TORONTO — Climbing gold and resource stocks helped push Canada’s largest stock index higher Monday as it finished ahead of its U.S. counterparts.
The Toronto Stock Exchange’s S&P/TSX composite index climbed 63.55 points to 15,506.22.
One of the stocks with the biggest movements of the session was Quebec-based aerospace company Heroux-Devtek after it reported its bid for a new contract with the U.S. military was rejected. Shares in Heroux-Devtek (TSX:HRX) closed down 9.3 per cent to $11.52 on the TSX after reaching a 52-week low of $11.06.
Meanwhile, indexes were mixed in New York as investors questioned whether U.S. President Donald Trump will be able to execute on his pro-growth plans after last week’s failure to repeal the Affordable Care Act, also known as Obamacare.
The Dow Jones industrial average fell 45.74 points to 20,550.98, the S&P 500 index lost 2.39 points to 2,341.59 and the Nasdaq composite index was ahead 11.63 points to 5,840.37.
Wall Street had been down sharply at the open, but pared its losses by mid-day.
Canadian markets strategist Craig Fehr said the Trump rally that was kicked off with the Republican candidate’s win in mid-November has been built on expectations that his agenda of tax cuts and massive infrastructure spending will get passed.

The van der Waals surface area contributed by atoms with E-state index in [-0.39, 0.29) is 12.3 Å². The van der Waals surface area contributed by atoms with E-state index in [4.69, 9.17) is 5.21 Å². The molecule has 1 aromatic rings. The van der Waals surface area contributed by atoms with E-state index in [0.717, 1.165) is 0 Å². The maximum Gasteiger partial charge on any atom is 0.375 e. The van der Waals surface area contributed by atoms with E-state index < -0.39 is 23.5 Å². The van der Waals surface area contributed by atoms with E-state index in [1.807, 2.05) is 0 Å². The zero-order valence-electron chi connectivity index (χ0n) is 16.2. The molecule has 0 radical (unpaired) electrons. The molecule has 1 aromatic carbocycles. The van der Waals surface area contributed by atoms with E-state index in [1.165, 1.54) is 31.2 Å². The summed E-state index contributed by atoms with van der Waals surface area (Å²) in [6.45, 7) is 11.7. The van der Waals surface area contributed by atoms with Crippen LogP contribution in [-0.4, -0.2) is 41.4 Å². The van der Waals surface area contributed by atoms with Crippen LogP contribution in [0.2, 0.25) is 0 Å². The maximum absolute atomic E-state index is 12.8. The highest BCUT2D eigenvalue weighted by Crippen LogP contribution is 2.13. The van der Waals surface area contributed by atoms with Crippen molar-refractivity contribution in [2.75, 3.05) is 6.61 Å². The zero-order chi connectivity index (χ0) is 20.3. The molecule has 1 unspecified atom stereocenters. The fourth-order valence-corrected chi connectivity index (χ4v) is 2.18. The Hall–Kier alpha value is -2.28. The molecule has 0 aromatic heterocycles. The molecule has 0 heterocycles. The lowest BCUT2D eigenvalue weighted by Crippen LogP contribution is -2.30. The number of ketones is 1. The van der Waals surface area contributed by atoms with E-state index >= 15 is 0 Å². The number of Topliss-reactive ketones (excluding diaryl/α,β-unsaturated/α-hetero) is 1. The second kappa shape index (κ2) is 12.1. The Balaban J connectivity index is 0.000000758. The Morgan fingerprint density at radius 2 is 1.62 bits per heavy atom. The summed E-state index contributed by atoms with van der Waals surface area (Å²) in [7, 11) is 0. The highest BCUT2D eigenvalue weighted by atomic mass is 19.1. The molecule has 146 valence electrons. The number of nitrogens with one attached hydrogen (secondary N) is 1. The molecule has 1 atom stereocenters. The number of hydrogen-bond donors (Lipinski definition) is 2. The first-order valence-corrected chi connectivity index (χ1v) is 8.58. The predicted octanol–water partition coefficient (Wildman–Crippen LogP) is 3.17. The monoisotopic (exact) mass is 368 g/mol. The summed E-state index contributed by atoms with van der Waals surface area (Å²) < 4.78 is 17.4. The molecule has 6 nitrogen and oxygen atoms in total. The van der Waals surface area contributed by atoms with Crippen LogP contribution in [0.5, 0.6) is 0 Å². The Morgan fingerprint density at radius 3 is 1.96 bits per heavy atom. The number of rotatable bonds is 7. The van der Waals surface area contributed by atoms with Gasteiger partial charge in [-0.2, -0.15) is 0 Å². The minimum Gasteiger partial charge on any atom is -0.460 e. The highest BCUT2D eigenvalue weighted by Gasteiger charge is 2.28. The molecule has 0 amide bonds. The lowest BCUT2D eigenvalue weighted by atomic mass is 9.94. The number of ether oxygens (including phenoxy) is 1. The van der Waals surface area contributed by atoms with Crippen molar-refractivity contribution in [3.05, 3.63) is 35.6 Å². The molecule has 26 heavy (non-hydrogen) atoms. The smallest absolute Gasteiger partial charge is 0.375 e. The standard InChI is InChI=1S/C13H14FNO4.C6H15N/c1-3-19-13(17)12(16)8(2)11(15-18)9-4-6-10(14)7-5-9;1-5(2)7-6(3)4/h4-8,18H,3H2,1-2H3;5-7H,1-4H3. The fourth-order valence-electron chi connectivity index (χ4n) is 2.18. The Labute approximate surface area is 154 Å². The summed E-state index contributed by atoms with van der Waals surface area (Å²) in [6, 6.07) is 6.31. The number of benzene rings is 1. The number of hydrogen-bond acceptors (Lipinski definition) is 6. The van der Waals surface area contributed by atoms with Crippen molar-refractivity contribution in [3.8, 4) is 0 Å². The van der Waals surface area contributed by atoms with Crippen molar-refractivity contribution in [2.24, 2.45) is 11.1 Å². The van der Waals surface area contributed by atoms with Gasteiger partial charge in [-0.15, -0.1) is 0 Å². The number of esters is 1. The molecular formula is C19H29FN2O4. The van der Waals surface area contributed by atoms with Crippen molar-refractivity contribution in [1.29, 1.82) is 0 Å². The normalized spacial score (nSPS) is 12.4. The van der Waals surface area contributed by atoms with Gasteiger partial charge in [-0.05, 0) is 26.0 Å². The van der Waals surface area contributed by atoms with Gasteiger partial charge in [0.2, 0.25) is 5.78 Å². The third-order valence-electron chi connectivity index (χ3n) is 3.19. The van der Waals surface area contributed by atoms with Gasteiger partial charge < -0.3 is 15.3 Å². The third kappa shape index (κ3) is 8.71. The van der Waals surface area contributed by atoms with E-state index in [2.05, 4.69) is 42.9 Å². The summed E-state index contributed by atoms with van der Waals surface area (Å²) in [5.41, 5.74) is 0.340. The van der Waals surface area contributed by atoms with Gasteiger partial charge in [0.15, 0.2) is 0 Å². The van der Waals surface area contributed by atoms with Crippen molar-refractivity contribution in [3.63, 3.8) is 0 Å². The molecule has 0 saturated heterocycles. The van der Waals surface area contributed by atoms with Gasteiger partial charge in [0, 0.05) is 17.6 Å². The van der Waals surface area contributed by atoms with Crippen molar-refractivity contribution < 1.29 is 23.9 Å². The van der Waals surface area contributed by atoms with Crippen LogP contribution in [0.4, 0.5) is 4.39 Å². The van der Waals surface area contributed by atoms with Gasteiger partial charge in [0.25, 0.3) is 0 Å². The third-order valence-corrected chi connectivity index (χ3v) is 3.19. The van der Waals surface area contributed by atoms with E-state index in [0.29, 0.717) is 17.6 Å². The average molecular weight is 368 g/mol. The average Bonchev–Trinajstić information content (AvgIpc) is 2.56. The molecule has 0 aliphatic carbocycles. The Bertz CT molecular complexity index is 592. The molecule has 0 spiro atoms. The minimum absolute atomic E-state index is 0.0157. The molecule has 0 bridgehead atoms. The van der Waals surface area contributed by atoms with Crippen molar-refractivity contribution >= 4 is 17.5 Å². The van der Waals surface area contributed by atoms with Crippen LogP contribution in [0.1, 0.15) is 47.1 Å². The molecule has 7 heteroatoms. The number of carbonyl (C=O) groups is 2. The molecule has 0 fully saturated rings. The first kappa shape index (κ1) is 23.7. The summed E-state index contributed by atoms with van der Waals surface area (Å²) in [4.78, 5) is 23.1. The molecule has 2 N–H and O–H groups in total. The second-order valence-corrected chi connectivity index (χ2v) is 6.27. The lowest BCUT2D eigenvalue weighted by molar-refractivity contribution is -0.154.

Last Friday was an indicator that this may not be as easy as first thought.
Even so, Fehr, who works at Edward Jones in St. Louis, doesn’t think investors should panic yet that the current bull market is nearing the finish line.
“It’s really a reflection in my opinion of just how strong and steady the markets have been when a one or two per cent pullback now is being perceived as harbinger of what’s to come,” he said.
“Economic growth combined with a rebound of corporate earnings combined with still low levels of interest rates is a pretty strong recipe for a continuation for this bull market. It just wont be as smooth as we have come to enjoy recently.”
In currencies, the Canadian dollar was trading at 74.76 cents US, up 0.02 of a U.S. cent.
Oil prices, which usually trades in tandem with the loonie, were lower. The May crude contract was down two cents at US$47.73 per barrel after OPEC said over the weekend it was open to extending its current production cuts by another six months.
The Organization of the Petroleum Exporting Countries agreed in late November to cut its production by 1.2 million barrels a day, the first reduction agreed to by the 14-member cartel since 2008. Eleven other non-OPEC oil-producing countries pledged in December to cut an additional 558,000 barrels a day, reaching an overall reduction of 1.8 million barrels per day.
In other commodities, May natural gas contracts lost two cents at US$3.13 per mmBTU, the April gold contract was up $7.20 at US$1,255.70 an ounce and May copper contracts were unchanged at US$2.63 a pound.